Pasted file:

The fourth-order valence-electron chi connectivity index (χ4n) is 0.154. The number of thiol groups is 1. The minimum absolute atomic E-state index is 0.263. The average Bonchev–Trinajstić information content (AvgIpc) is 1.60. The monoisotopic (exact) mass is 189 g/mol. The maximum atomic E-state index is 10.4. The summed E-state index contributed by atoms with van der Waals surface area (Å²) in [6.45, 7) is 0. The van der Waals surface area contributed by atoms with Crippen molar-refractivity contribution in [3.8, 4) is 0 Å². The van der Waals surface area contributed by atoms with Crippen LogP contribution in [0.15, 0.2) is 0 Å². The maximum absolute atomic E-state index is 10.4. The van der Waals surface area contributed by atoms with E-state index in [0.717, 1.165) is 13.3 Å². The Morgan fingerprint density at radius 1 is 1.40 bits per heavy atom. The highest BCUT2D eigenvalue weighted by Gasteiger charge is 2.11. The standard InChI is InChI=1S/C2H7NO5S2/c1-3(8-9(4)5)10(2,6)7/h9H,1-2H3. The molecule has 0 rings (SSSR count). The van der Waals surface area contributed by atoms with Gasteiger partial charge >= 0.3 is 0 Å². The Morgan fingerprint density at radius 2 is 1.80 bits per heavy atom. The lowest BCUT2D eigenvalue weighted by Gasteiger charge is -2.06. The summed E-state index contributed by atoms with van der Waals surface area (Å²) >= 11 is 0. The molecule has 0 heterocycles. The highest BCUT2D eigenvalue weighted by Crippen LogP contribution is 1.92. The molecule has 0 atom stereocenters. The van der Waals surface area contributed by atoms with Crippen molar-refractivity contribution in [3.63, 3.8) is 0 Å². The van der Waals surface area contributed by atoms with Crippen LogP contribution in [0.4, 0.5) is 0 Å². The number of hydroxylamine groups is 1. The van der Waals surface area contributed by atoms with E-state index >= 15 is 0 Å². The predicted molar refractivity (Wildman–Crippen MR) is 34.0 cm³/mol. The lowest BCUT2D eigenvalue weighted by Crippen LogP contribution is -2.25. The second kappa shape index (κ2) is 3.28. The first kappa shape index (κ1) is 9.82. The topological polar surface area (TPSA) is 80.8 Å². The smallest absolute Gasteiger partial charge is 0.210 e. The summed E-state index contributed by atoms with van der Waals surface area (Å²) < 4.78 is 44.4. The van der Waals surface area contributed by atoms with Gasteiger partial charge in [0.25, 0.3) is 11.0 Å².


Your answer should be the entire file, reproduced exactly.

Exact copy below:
The fourth-order valence-electron chi connectivity index (χ4n) is 0.154. The number of thiol groups is 1. The minimum absolute atomic E-state index is 0.263. The average Bonchev–Trinajstić information content (AvgIpc) is 1.60. The monoisotopic (exact) mass is 189 g/mol. The maximum atomic E-state index is 10.4. The summed E-state index contributed by atoms with van der Waals surface area (Å²) in [6.45, 7) is 0. The van der Waals surface area contributed by atoms with Crippen molar-refractivity contribution in [3.8, 4) is 0 Å². The van der Waals surface area contributed by atoms with Crippen LogP contribution in [0.15, 0.2) is 0 Å². The maximum absolute atomic E-state index is 10.4. The van der Waals surface area contributed by atoms with E-state index in [0.717, 1.165) is 13.3 Å². The Morgan fingerprint density at radius 1 is 1.40 bits per heavy atom. The highest BCUT2D eigenvalue weighted by Gasteiger charge is 2.11. The standard InChI is InChI=1S/C2H7NO5S2/c1-3(8-9(4)5)10(2,6)7/h9H,1-2H3. The molecule has 0 rings (SSSR count). The van der Waals surface area contributed by atoms with Gasteiger partial charge >= 0.3 is 0 Å². The Morgan fingerprint density at radius 2 is 1.80 bits per heavy atom. The lowest BCUT2D eigenvalue weighted by Gasteiger charge is -2.06. The summed E-state index contributed by atoms with van der Waals surface area (Å²) >= 11 is 0. The molecule has 0 heterocycles. The highest BCUT2D eigenvalue weighted by Crippen LogP contribution is 1.92. The molecule has 0 atom stereocenters. The van der Waals surface area contributed by atoms with Crippen molar-refractivity contribution in [3.63, 3.8) is 0 Å². The van der Waals surface area contributed by atoms with Crippen LogP contribution in [0.4, 0.5) is 0 Å². The number of hydroxylamine groups is 1. The van der Waals surface area contributed by atoms with E-state index >= 15 is 0 Å². The predicted molar refractivity (Wildman–Crippen MR) is 34.0 cm³/mol. The lowest BCUT2D eigenvalue weighted by Crippen LogP contribution is -2.25. The second kappa shape index (κ2) is 3.28. The first kappa shape index (κ1) is 9.82. The topological polar surface area (TPSA) is 80.8 Å². The smallest absolute Gasteiger partial charge is 0.210 e. The summed E-state index contributed by atoms with van der Waals surface area (Å²) < 4.78 is 44.4. The van der Waals surface area contributed by atoms with Gasteiger partial charge in [0.25, 0.3) is 11.0 Å².